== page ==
Natural Capital Plan predicts the change in condition of 17 indicators in response to applying a portfolio of natural resource management Actions.
- A separate instance of Natural Capital Plan is developed for each Region (using NRM regions as the basic method of describing regions)
Region Set up
- An initial (current) condition of 17 indicators has been collated from a variety of data sources (described here) for each Natural Capital Plan region.
- The available area where possible actions could be conducted is collated for each Natural Capital Plan region (e.g. grazing land, riparian extend, woody vegetation extent, gully extent).
- Libraries of on ground Actions are created, with the cost and impact of each Action on each indicator quantified (Action effectiveness) for each Natural Capital Plan region.
- Action libraries can be further customised by users for each region.
Creating a Scenario
- A subset of planning units (sub-catchments) within the region are selected (or apply to the whole region)
- A subset of Actions to consider for the scenario are selected (e.g. revegetation, avoided clearing, agricultural practice change).
- A scenario budget can be set if required.
- Actions are prioritised based on user input as to the important indicators to consider for the scenario.
As a Scenario is run, each Action is applied at the planning unit level up to the area specified. As an Action is applied, the predicted impact of that Action in the 17 indicators is calculated. The area over which the Action is applied is also managed to ensure the amount of an Action applied does not exceed the available area.
Take a tour of Natural Capital Plan
Natural Capital Plan has several novel features that can be combined to explored and compare different natural resource management investment scenarios.
Typically Natural Resource Management investment programs focus on one or two target indicators (water quality, farm resilience, biodiversity). However, it is well established that Natural Resource Management activities usually have beneficial impacts well beyond the target indicators. Natural Capital Plan has 17 indicators, which can be considered individually or in any combination in order to prioritise an investment strategy.
It is difficult to directly compare hard engineering and softer Natural Resource Management investment Activities. Typically hard engineering (e.g. stream and gully engineering work) is much more expensive than softer engineering approaches (stock exclusion, revegetation). Hard engineering solutions typically provide a much faster response time (and high level of confidence in the predicted benefit). Natural Capital Plan includes a temporal response for each indicator for each Action. This allows the short and medium term benefits to be considered as well as the long term benefits.
Confidence in predicted response
Some Natural Resource Management Actions have a long history and their impact is well demonstrated by supporting research. Newer Actions do not have the same level of confidence with the predicted impact. Natural Capital Plan includes a confidence in predicted outcome for every indicator for every Action to allow Actions of varying levels of maturity to be compared.
Confidence in cost
A key parameter in determine cost effectiveness of investment programs is the budgeted cost of performing on-ground Actions. Natural Capital Plan includes a confidence score for the cost estimate of each Action.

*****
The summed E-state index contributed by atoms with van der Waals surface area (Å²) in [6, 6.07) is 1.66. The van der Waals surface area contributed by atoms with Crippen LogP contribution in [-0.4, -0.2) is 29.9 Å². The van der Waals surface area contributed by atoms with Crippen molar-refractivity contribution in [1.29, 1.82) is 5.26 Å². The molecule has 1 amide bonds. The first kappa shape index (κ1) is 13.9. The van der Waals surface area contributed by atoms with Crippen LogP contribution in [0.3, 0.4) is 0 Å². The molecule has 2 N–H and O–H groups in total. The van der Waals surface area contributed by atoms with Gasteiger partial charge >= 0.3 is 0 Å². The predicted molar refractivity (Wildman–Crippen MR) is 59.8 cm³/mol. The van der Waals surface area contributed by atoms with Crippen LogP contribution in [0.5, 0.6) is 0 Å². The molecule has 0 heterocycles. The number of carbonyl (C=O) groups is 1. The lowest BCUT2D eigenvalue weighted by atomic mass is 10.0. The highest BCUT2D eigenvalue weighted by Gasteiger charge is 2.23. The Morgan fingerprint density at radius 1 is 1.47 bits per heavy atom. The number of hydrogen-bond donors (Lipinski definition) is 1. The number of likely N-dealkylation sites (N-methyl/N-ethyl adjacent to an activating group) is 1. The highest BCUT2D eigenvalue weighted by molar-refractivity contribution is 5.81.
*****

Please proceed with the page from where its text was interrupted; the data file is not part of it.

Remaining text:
Most Natural Resource Management Actions occur on private land. This requires landholders to ‘adopt’ the Action. Natural Capital Plan includes the CSIRO ‘ADOPT’ method to predict the likely level of adoption of an Action. Where an Action is the combination of some on-ground activity plus the supporting framework (grant, extension, regulation).
Negative Actions – the baseline is not static
When modelling the benefit of Natural Resource Management, it is almost always assumed that the current condition is static, and improvement from that static baseline is reported. Woody vegetation clearing in Queensland in 2017-18 was 392,000ha. Natural Capital Plan includes libraries of ‘Negative Actions’ in order to include the consideration of a ‘business as usual’ impact on the continued decline of indicator condition.
Avoided harm – the value of preservation
Natural Resource Management investment programs typically focus on the repair of degraded systems. However, it is much more cost effective to prevent degradation by protecting high quality systems than it is to repair degraded systems. Natural Capital Plan can be used to provide a value of preservation of high quality assets such as creating covenants for high quality forests on private lands.
The basic investment prioritisation approach of Natural Capital Plan is the ‘Marginal Cost Abatement Curve’ approach, whereby those Actions which provide the greatest benefit per $ represent the best value for investment. The difficulty with multi-criteria such as Natural Capital Plans 17 indicators is how to combine these indicators into a single value representing the overall benefit of and Action. Natural Capital Plan takes this further, to not simply consider which or the 17 indicators are important, but how important each one is, as well as how important the temporal response of the indicator is. The Prioritisation approach also includes some general pragmatic considerations that are often encountered in investment planning such as economies of scale (how big is the industry that the action addresses) and likelihood of adoption.
Natural Capital Plan access is curated. To get you started we need to create a group for you. Once created you control membership to your group.